At 3,650 meters above sea level, La Paz is the highest capital city in the world. We hoped to avoid the altitude sickness by planning our itinerary through Peru and Bolivia gradually changing elevations to give ourselves time to acclimatise. Despite our best efforts, we still suffered from mild headache and dizziness.
Fortunately we had nothing planned that first evening. We decided to put on hold our daily pisco sour ritual and replace it with some of hotel’s complementary coca tea. For centuries, people of the Andes have used Coca leaves as a stimulant to overcome fatigue and provide energy at high altitude. It is also considered sacred medicine within indigenous communities. Traditionally, the dried leaves are either chewed or prepared as a tea. The cocaine-free extract of coca leaf is also one of the flavouring ingredients in Coca-Cola. We tried chewing it in Peru but it tasted nothing like the famous drink and felt gritty between the teeth so we continued with the tea.
In the morning our guide Cynthia met us at the hotel lobby, where we talked about our plans. She was very flexible and we clicked instantly. The city felt hectic. In a short time we passed several demonstrations. Then, at a busy intersection we were assisted by a dancing zebra. The ‘Cebritas’ are ordinary citizens dressed in full zebra suits, who playfully encourage drivers to follow traffic rules and help pedestrians safely cross the street.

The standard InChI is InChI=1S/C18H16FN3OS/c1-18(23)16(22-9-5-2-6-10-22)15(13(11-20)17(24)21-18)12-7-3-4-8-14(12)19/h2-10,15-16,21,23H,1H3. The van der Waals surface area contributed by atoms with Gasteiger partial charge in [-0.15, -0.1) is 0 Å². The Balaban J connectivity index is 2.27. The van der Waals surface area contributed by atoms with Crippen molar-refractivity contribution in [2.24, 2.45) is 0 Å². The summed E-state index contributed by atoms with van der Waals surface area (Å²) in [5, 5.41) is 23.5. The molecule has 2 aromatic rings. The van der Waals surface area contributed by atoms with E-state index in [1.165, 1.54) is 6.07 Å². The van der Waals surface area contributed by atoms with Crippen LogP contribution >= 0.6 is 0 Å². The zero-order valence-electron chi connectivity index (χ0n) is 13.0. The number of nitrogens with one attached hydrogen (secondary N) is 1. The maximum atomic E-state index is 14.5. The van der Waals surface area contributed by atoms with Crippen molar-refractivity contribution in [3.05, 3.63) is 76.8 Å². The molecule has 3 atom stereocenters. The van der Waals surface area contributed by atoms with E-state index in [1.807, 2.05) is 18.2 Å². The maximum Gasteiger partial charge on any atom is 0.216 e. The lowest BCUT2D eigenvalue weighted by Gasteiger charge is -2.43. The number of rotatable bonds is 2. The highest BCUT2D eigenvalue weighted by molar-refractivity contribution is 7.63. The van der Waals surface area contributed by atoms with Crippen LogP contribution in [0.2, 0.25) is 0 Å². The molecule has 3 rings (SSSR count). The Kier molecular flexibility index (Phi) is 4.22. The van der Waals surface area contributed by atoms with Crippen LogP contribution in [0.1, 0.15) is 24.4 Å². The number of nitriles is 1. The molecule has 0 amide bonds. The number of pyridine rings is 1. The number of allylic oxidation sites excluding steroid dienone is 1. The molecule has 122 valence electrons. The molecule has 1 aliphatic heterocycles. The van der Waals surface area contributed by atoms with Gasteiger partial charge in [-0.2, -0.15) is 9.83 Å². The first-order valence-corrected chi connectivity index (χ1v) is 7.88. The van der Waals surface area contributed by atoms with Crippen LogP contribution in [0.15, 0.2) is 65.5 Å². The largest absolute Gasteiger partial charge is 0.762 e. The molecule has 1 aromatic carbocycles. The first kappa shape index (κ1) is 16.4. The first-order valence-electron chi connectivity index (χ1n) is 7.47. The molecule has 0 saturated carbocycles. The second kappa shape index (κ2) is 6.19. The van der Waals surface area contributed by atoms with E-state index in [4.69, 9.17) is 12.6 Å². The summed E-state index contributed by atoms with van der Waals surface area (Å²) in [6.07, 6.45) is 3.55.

A short walk from the beautiful basilica of San Francisco is El Mercado de Las Brujas de La Paz (Witches Market) . This must be one of the most peculiar places I have ever visited. A narrow allay of overstuffed stalls packed with all sorts of oddities; from amulets, aphrodisiacs and potions to owl feathers, dried frogs and turtles. The most creepy item of them all was dried llama foetus. I was told the foetuses are only used if born dead or after a miscarriage. Cynthia explained that lots of these objects are later used in rituals and are believed to bring luck, love and protection as well as solve fertility and money problems.
Next on the itinerary were the ruins of a powerful pre-Columbian civilisation Tiwanaku and spectacular rock formations of the Moon Valley (Valle de la Luna). On the way back Cynthia was telling us about Pachamama, the goddess of the earth and fertility. As we were approaching the outskirts of La Paz, Cynthia pointed at the row of small huts. Here you can find Kallawaya, a traditional healer. Ever since I watched TV documentary series Tribe with Bruce Parry, I have been fascinated by the spiritual practices of indigenous people. Cynthia asked if we wanted to make an offering for Pachamama. We didn’t hesitate. The first 4 Kallawayas refused to serve “gringos” but an old man in the last hut agreed. He couldn’t speak any English, so Cynthia acted as translator. He asked few questions about us.
On a table in front of us he laid a sheet of paper on which he placed coca leaves, few tufts of wool, sugar tablets and a cigarette. He then sprinkled it with an alcohol of some sort and began chanting in Aymara language. At one point I thought I was getting hypnotised. We went outside the hut. The shaman took the paper with offering and placed it on a little fireplace. Still singing, he lit the fire and infused in the smoke two pieces of red string, which he then tied around our wrists. He blessed us by touching our foreheads and wished us good luck. It was the most surreal and moving experience.
The one thing that we didn’t get to do as we didn’t have enough time and courage, was visit what must be the world’s weirdest tourist attraction: San Pedro Prison. I learnt about it from the best-selling book ‘Marching Powder’, that tells the story of its former inmate, an Englishman Thomas Mcfadden. By bribing guards, Mcfadden managed to start a guided tour business, which at some stage even featured in the Lonely Planet guidebook.